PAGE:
Seeded Voile

A voile with an effect produced by employing seed or nub yarn.

Selvedge (or Selvage)

Each side edge of a woven fabric and an actual part of the warp in the goods. Other names for it are listing, self-edge, and raw edge.


Any transparent or very lightweight fabric, such as ninon, batiste and voile, of various constructions and yarns, especially man-made fiber yarns.


Parallel rows of short, running stitches with gatherings between rows.

Side Hem

The turned part forming a finished edge at the side of the drapery


The only natural fiber that comes in a filament form reeled from the cocoon, cultivated or wild.

Slub Yarn

Yarn of any type which is irregular in diameter; may be caused by error, or purposely made with slubs to bring out some desired effect to enhance a material.


Tab Top

A popular casual style. They are easy to install, do not require any special topper treatments and are perfect on any decorative pole. They are made with 5 to 8 tabs depending on style and width. Great for a casual look. Usually made in heavier opaque fabrics but can also be found in sheers.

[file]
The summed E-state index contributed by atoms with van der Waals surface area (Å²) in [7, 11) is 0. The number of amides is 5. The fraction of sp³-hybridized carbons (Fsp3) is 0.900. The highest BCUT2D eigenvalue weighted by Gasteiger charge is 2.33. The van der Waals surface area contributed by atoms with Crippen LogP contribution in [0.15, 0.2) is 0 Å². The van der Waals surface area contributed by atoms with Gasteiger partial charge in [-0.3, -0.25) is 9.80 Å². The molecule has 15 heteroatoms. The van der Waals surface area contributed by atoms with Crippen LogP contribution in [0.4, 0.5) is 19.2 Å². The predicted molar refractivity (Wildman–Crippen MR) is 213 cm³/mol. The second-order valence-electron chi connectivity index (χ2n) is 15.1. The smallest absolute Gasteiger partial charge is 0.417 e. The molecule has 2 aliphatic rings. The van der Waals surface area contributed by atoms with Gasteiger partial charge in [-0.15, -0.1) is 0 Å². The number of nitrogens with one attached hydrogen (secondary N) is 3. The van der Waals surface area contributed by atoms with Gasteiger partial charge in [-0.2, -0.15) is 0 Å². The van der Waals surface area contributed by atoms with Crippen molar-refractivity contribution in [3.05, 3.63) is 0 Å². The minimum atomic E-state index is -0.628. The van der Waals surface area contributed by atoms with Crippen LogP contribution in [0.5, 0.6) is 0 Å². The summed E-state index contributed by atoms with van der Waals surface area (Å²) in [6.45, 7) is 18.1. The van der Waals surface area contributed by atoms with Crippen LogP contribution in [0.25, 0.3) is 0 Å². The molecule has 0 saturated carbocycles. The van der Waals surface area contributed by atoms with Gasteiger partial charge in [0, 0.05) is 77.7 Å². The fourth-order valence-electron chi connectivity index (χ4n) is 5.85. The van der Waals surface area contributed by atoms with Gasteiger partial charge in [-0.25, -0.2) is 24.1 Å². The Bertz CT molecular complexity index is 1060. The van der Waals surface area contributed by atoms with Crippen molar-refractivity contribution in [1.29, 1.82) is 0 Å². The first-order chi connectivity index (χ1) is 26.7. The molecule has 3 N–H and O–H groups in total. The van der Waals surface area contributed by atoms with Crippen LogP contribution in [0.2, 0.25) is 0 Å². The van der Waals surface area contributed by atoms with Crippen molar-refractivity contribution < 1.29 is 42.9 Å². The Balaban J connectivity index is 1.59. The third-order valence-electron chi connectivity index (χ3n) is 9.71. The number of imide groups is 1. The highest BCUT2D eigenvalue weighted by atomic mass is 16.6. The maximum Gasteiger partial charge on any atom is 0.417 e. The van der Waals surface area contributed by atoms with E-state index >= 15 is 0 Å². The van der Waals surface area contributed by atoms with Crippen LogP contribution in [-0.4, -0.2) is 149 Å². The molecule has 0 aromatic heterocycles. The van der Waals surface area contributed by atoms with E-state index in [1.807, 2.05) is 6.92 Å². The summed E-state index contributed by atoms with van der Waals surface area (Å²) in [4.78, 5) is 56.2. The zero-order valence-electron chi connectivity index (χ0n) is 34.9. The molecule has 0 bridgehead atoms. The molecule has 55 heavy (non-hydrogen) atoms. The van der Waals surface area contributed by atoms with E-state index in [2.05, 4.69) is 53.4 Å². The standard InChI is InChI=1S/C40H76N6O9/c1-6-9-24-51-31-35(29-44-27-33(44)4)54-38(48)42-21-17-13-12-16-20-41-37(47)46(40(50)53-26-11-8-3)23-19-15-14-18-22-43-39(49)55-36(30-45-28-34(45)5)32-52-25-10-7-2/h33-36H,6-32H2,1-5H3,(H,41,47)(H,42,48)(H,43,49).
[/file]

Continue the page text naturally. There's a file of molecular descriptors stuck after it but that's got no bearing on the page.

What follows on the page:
A fine plain weave fabric smooth on both sides, usually with a sheen on its surface.


Polyester produced by Rhone-Poulenc Textiles of France, often used to describe imported French voile.


The first meaning is the actual number of warp threads and filling picks per inch in any cloth that has been woven. Texture is also much used by the public and in advertising circles to mean the finish and appearance of cloth.

Thread Count

1. The actual number of warp ends and filling picks per inch in a woven cloth. Texture is another name for this term. 2. In knitted fabric thread implies to the number of wales or ribs, and the courses per inch.


To draw across. A traverse drapery is one that opens or closes across a window by means of the traverse rod from which it is hung.

Trevira (see Polyester)

Registered trademark name for Hoeschst Fibers polyester fiber.



The yarns running lengthwise in the fabric parallel to the selvage, through which the filling yarns are passed.


The yarns running crosswise in the fabric from selvage to selvage at right angles to the warp.


(Chain and Lead) – Lead weights are sewn in at the vertical seams and each corner of a drapery panel. Chain weights are small beads strung in a line along the bottom hemline of sheers to insure an even hemline of sheers and straight hanging.


A word to describe a single width of fabric. Several widths of fabric are sewn together to make a panel of drapery. “Panel” is sometimes used in referring to a width of fabric



Du Pont’s registered trademark name for a chemical compound which forms a layer of film around textile fibers to prevent spots and stains from penetrating.